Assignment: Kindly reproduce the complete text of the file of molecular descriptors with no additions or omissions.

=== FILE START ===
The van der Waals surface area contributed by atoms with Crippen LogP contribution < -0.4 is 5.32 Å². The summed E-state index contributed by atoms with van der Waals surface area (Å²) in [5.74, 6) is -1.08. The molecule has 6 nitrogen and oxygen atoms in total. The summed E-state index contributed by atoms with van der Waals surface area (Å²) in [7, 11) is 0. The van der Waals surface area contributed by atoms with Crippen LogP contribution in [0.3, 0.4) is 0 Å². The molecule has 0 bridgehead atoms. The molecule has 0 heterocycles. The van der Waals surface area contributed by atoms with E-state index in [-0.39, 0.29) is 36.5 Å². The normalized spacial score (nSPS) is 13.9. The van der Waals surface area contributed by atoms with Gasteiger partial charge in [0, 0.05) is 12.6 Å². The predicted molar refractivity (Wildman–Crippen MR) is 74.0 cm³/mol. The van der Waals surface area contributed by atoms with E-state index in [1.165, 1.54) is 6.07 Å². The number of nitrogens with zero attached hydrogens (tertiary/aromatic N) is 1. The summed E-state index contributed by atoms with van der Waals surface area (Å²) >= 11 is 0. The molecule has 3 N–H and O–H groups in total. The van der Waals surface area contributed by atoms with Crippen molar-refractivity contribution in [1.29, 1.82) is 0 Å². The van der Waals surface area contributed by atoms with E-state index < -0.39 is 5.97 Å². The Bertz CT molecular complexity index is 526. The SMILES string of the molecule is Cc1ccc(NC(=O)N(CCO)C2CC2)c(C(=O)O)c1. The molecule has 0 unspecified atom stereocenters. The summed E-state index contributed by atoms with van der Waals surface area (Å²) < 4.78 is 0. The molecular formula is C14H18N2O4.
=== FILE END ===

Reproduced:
The van der Waals surface area contributed by atoms with Crippen LogP contribution < -0.4 is 5.32 Å². The summed E-state index contributed by atoms with van der Waals surface area (Å²) in [5.74, 6) is -1.08. The molecule has 6 nitrogen and oxygen atoms in total. The summed E-state index contributed by atoms with van der Waals surface area (Å²) in [7, 11) is 0. The van der Waals surface area contributed by atoms with Crippen LogP contribution in [0.3, 0.4) is 0 Å². The molecule has 0 bridgehead atoms. The molecule has 0 heterocycles. The van der Waals surface area contributed by atoms with E-state index in [-0.39, 0.29) is 36.5 Å². The normalized spacial score (nSPS) is 13.9. The van der Waals surface area contributed by atoms with Gasteiger partial charge in [0, 0.05) is 12.6 Å². The predicted molar refractivity (Wildman–Crippen MR) is 74.0 cm³/mol. The van der Waals surface area contributed by atoms with E-state index in [1.165, 1.54) is 6.07 Å². The number of nitrogens with zero attached hydrogens (tertiary/aromatic N) is 1. The summed E-state index contributed by atoms with van der Waals surface area (Å²) >= 11 is 0. The molecule has 3 N–H and O–H groups in total. The van der Waals surface area contributed by atoms with Crippen molar-refractivity contribution in [1.29, 1.82) is 0 Å². The van der Waals surface area contributed by atoms with E-state index < -0.39 is 5.97 Å². The Bertz CT molecular complexity index is 526. The SMILES string of the molecule is Cc1ccc(NC(=O)N(CCO)C2CC2)c(C(=O)O)c1. The molecule has 0 unspecified atom stereocenters. The summed E-state index contributed by atoms with van der Waals surface area (Å²) < 4.78 is 0. The molecular formula is C14H18N2O4.